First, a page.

The final steps in closing the letter are to remove the mailer from the window and close the window. Here's the code to do this removal:

err = SMPDisposeMailer(window, closeOptions);
if (err!=noErr)
return DrawDestroyWindow(window, infoPtr, data);

The PowerTalk routine SMPDisposeMailer removes the mailer pane from the window passed as input and releases all memory associated with the letter window. Once this is done, CollaboDraw calls the draw-window method for closing a window, which takes care of disposing of the rest of the window and document structures.


Digital signature services can also be incorporated into applications, providing a level of security not previously possible with personal computers. CollaboDraw allows signing and verifying within documents at a shape level. Individual shapes can be selected and signed, and the signatures are carried around with the shapes when the documents are saved or sent to other users. In addition to this shape-level digital signature support, the Standard Mail Package provides support for signing letters as a whole. By supporting the mailer, we automatically get this letter-based digital signature functionality.

Since digital signatures are quite large in size (they can be several kilobytes each), I elected not to store the signatures in memory with the document shapes. Instead, I store the signatures in the resource fork of each document file. The signature storage strategy is not covered in depth in the code below, but you can refer to the digital signature code within CollaboDraw to see how it's done.

To sign a shape or set of shapes within CollaboDraw, the user must select the shapes and choose the Sign Selected Shapes menu item. In response to this, the following code is called:

void CommSign(WindowPtr window)
    WInfoPtr        infoPtr;
    char                hState;
    ShapeListPtr    shapeList;
    SIGContextPtr   sigContext;
    Size                sigSize;
    OSErr           err;
    if (!IsAppWindow(window))
    err = SIGNewContext(&sigContext);
    if (err==noErr) {
        infoPtr = BeginWindowAccess(window, &hState);   
        err = SIGSignPrepare(sigContext, nil, nil, &sigSize);
        for (shapeList=infoPtr->data;
                (err==noErr) && (shapeList!=nil);
                shapeList=shapeList->next) {
            if (shapeList->selected) {
                err = SignShape(infoPtr, sigContext, shapeList,
                InvalShapeArea(window, infoPtr, shapeList);
                                                     // Redraw shape.
        DSIGSetupSignMenu(window, infoPtr);
        EndWindowAccess(window, hState);
    if (err!=noErr)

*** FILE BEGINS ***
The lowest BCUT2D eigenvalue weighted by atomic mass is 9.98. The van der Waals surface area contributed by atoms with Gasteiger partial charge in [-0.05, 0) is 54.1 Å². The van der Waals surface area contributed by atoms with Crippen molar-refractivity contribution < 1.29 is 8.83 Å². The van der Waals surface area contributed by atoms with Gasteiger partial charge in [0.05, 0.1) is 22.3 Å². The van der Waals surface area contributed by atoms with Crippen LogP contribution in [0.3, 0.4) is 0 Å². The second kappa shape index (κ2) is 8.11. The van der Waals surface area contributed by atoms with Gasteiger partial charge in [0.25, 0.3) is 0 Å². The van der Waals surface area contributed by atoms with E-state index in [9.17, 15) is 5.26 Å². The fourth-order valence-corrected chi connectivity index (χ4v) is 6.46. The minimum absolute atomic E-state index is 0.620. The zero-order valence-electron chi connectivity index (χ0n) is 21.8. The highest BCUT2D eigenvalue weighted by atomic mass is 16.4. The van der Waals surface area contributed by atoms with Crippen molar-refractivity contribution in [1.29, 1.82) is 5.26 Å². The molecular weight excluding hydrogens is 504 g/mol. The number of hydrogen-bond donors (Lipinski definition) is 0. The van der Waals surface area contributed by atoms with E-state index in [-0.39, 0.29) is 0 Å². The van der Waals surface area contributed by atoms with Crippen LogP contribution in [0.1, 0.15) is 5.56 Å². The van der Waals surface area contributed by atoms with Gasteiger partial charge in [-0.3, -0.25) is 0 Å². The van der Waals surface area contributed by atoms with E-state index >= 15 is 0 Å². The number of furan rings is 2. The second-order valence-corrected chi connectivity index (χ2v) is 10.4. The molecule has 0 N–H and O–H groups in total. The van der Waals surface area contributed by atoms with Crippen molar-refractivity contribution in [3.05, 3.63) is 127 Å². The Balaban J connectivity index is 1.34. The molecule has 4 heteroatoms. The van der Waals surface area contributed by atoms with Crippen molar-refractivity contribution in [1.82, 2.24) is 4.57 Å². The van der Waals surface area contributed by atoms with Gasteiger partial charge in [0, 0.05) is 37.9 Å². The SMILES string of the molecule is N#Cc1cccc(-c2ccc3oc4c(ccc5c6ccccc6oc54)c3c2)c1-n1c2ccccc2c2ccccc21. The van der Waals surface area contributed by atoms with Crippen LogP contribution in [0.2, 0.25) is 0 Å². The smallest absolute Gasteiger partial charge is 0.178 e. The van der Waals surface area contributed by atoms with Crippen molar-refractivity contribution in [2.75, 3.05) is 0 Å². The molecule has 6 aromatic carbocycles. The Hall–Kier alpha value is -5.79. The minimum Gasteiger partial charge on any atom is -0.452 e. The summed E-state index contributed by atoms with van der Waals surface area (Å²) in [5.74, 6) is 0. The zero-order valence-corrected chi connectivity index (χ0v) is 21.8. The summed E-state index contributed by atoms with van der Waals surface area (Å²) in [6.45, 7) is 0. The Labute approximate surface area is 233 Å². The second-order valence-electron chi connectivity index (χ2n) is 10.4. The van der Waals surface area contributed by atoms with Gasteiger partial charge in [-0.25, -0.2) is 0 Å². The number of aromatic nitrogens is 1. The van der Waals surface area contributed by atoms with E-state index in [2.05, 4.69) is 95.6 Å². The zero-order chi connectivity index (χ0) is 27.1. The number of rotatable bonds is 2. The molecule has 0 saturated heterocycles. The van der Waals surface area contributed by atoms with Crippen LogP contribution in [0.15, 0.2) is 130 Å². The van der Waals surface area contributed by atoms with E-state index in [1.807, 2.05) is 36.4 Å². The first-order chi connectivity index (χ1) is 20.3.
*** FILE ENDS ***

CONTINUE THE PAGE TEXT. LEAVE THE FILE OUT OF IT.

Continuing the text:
The first important call in the above code is SIGNewContext. This routine creates a digital signature context, which is required for each signing or verification session. Creating a context allocates the resources needed to perform signing and verification of objects.

Next, SIGSignPrepare is called. This routine prompts the user to enter a signer identification code, allowing the signer to be applied to the selected objects.

Now that the signature has been set up, each shape can be signed individually with a call to the CollaboDraw routine SignShape. Once each shape has been signed, SIGDisposeContext can be called to end the signing session.

The SignShape routine carries out the task of producing and storing a signature for each shape to be signed, as follows:

OSErr SignShape(WInfoPtr infoPtr, SIGContextPtr sigContext,
                    ShapeListPtr theShape, Size sigSize)
    OSErr           err;
    Handle          signature;
    short           resID;
    short           saveResFile;
    DigSigListPtr   theSig;
    // Allocate storage for the signature.
    signature = NewHandleChk(sigSize);
    if (MemError()!=noErr)
        return MemError();
    // Process the data for the signature.
    err = ProcessShapeData(sigContext, theShape);
    if (err!=noErr) {
        return err;
    // Create the signature.
    err = SIGSign(sigContext, (SIGSignaturePtr)*signature, nil);
    if (err!=noErr)
        return err;
    // Add the signature to the shape.
    saveResFile = CurResFile();
    resID = Unique1ID(kSignatureResType);
    AddResource(signature, kSignatureResType, resID, "\p");

    . . .

Before a shape can be signed, memory must first be allocated to hold the signature for the shape. The size of the block required to hold the signature is returned by SIGSignPrepare, and this value is passed in as the sigSize parameter to the SignShape routine.